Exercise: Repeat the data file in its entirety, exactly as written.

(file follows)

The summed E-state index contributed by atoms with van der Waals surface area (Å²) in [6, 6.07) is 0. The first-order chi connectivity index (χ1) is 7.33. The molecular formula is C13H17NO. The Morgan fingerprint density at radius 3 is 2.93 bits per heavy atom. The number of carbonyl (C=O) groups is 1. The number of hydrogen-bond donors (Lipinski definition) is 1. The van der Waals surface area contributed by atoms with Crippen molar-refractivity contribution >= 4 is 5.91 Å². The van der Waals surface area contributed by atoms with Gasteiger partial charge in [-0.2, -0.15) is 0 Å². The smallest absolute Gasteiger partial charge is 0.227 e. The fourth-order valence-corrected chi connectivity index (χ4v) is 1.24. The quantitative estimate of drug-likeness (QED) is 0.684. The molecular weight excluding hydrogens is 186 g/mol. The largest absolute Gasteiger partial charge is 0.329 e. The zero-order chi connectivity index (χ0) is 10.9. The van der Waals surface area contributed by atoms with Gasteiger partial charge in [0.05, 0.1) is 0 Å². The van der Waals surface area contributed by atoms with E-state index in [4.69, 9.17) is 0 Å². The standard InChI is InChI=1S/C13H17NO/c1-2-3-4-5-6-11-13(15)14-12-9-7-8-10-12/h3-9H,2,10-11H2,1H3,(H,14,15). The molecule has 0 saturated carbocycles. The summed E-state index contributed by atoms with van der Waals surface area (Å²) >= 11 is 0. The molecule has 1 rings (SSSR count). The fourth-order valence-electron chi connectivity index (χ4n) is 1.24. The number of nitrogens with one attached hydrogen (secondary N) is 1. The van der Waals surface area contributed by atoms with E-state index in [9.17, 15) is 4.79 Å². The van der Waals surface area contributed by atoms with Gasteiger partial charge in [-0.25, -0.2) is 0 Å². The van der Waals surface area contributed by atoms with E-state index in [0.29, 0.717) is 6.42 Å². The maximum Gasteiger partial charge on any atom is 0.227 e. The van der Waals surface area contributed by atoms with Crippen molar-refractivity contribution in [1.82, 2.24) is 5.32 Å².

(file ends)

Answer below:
The summed E-state index contributed by atoms with van der Waals surface area (Å²) in [6, 6.07) is 0. The first-order chi connectivity index (χ1) is 7.33. The molecular formula is C13H17NO. The Morgan fingerprint density at radius 3 is 2.93 bits per heavy atom. The number of carbonyl (C=O) groups is 1. The number of hydrogen-bond donors (Lipinski definition) is 1. The van der Waals surface area contributed by atoms with Crippen molar-refractivity contribution >= 4 is 5.91 Å². The van der Waals surface area contributed by atoms with Gasteiger partial charge in [-0.2, -0.15) is 0 Å². The smallest absolute Gasteiger partial charge is 0.227 e. The fourth-order valence-corrected chi connectivity index (χ4v) is 1.24. The quantitative estimate of drug-likeness (QED) is 0.684. The molecular weight excluding hydrogens is 186 g/mol. The largest absolute Gasteiger partial charge is 0.329 e. The zero-order chi connectivity index (χ0) is 10.9. The van der Waals surface area contributed by atoms with Gasteiger partial charge in [0.05, 0.1) is 0 Å². The van der Waals surface area contributed by atoms with E-state index in [4.69, 9.17) is 0 Å². The standard InChI is InChI=1S/C13H17NO/c1-2-3-4-5-6-11-13(15)14-12-9-7-8-10-12/h3-9H,2,10-11H2,1H3,(H,14,15). The molecule has 0 saturated carbocycles. The summed E-state index contributed by atoms with van der Waals surface area (Å²) >= 11 is 0. The molecule has 1 rings (SSSR count). The fourth-order valence-electron chi connectivity index (χ4n) is 1.24. The number of nitrogens with one attached hydrogen (secondary N) is 1. The van der Waals surface area contributed by atoms with E-state index in [9.17, 15) is 4.79 Å². The van der Waals surface area contributed by atoms with Gasteiger partial charge in [-0.25, -0.2) is 0 Å². The van der Waals surface area contributed by atoms with E-state index in [0.29, 0.717) is 6.42 Å². The maximum Gasteiger partial charge on any atom is 0.227 e. The van der Waals surface area contributed by atoms with Crippen molar-refractivity contribution in [1.82, 2.24) is 5.32 Å².